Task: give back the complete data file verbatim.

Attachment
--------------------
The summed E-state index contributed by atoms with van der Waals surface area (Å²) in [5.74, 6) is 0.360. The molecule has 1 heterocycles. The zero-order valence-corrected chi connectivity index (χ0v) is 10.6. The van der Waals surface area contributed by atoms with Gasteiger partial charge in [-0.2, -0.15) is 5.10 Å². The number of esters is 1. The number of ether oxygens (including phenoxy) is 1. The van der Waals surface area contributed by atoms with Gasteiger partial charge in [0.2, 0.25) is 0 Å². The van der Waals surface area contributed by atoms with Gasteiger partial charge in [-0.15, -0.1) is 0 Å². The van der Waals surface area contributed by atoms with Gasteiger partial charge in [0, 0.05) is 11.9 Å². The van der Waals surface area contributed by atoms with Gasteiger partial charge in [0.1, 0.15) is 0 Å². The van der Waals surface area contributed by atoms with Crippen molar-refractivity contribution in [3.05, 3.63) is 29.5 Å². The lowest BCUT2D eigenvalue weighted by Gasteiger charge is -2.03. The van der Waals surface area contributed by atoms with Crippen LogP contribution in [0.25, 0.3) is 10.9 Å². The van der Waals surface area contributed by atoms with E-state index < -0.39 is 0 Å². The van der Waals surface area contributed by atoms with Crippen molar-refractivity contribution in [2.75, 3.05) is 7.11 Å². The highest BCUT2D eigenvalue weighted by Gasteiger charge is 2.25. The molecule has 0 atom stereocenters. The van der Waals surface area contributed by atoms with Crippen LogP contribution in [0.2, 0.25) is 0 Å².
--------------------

The summed E-state index contributed by atoms with van der Waals surface area (Å²) in [5.74, 6) is 0.360. The molecule has 1 heterocycles. The zero-order valence-corrected chi connectivity index (χ0v) is 10.6. The van der Waals surface area contributed by atoms with Gasteiger partial charge in [-0.2, -0.15) is 5.10 Å². The number of esters is 1. The number of ether oxygens (including phenoxy) is 1. The van der Waals surface area contributed by atoms with Gasteiger partial charge in [0.2, 0.25) is 0 Å². The van der Waals surface area contributed by atoms with Gasteiger partial charge in [-0.15, -0.1) is 0 Å². The van der Waals surface area contributed by atoms with Gasteiger partial charge in [0, 0.05) is 11.9 Å². The van der Waals surface area contributed by atoms with Gasteiger partial charge in [0.1, 0.15) is 0 Å². The van der Waals surface area contributed by atoms with Crippen molar-refractivity contribution in [3.05, 3.63) is 29.5 Å². The lowest BCUT2D eigenvalue weighted by Gasteiger charge is -2.03. The van der Waals surface area contributed by atoms with Crippen LogP contribution in [0.25, 0.3) is 10.9 Å². The van der Waals surface area contributed by atoms with E-state index < -0.39 is 0 Å². The van der Waals surface area contributed by atoms with Crippen molar-refractivity contribution in [2.75, 3.05) is 7.11 Å². The highest BCUT2D eigenvalue weighted by Gasteiger charge is 2.25. The molecule has 0 atom stereocenters. The van der Waals surface area contributed by atoms with Crippen LogP contribution in [0.2, 0.25) is 0 Å².